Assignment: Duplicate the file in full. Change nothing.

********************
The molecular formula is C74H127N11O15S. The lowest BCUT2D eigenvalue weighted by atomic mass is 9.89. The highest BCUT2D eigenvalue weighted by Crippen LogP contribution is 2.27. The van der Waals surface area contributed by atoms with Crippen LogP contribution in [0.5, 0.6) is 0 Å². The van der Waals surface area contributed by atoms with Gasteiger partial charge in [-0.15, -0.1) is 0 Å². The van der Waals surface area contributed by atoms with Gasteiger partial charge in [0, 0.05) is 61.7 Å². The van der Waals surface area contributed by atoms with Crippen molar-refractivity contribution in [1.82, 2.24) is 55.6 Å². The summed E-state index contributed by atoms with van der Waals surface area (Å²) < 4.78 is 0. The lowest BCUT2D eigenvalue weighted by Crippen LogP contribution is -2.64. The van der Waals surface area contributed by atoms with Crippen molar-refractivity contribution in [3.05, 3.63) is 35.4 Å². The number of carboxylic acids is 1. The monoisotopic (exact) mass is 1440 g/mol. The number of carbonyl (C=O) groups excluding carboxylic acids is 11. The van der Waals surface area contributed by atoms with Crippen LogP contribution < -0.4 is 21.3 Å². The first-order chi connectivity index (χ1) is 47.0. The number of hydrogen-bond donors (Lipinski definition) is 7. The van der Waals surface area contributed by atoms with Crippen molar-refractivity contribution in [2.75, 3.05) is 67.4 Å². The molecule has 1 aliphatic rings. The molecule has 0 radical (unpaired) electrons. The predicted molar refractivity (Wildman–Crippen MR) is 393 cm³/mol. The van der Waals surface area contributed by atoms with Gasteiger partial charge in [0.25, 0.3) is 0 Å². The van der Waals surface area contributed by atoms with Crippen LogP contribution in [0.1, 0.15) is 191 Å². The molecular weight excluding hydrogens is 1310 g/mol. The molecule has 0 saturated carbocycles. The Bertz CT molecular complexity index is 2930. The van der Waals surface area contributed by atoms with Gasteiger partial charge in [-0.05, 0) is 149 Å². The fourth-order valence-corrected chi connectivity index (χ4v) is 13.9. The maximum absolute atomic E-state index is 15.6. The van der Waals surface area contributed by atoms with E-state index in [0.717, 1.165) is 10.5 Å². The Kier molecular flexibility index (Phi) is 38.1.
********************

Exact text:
The molecular formula is C74H127N11O15S. The lowest BCUT2D eigenvalue weighted by atomic mass is 9.89. The highest BCUT2D eigenvalue weighted by Crippen LogP contribution is 2.27. The van der Waals surface area contributed by atoms with Crippen LogP contribution in [0.5, 0.6) is 0 Å². The van der Waals surface area contributed by atoms with Gasteiger partial charge in [-0.15, -0.1) is 0 Å². The van der Waals surface area contributed by atoms with Gasteiger partial charge in [0, 0.05) is 61.7 Å². The van der Waals surface area contributed by atoms with Crippen molar-refractivity contribution in [1.82, 2.24) is 55.6 Å². The summed E-state index contributed by atoms with van der Waals surface area (Å²) < 4.78 is 0. The lowest BCUT2D eigenvalue weighted by Crippen LogP contribution is -2.64. The van der Waals surface area contributed by atoms with Crippen molar-refractivity contribution in [3.05, 3.63) is 35.4 Å². The number of carboxylic acids is 1. The monoisotopic (exact) mass is 1440 g/mol. The number of carbonyl (C=O) groups excluding carboxylic acids is 11. The van der Waals surface area contributed by atoms with Crippen LogP contribution < -0.4 is 21.3 Å². The first-order chi connectivity index (χ1) is 47.0. The number of hydrogen-bond donors (Lipinski definition) is 7. The van der Waals surface area contributed by atoms with Crippen molar-refractivity contribution in [2.75, 3.05) is 67.4 Å². The molecule has 1 aliphatic rings. The molecule has 0 radical (unpaired) electrons. The predicted molar refractivity (Wildman–Crippen MR) is 393 cm³/mol. The van der Waals surface area contributed by atoms with Gasteiger partial charge in [0.25, 0.3) is 0 Å². The van der Waals surface area contributed by atoms with Crippen LogP contribution in [0.1, 0.15) is 191 Å². The molecular weight excluding hydrogens is 1310 g/mol. The molecule has 0 saturated carbocycles. The Bertz CT molecular complexity index is 2930. The van der Waals surface area contributed by atoms with Gasteiger partial charge in [-0.05, 0) is 149 Å². The fourth-order valence-corrected chi connectivity index (χ4v) is 13.9. The maximum absolute atomic E-state index is 15.6. The van der Waals surface area contributed by atoms with E-state index in [0.717, 1.165) is 10.5 Å². The Kier molecular flexibility index (Phi) is 38.1.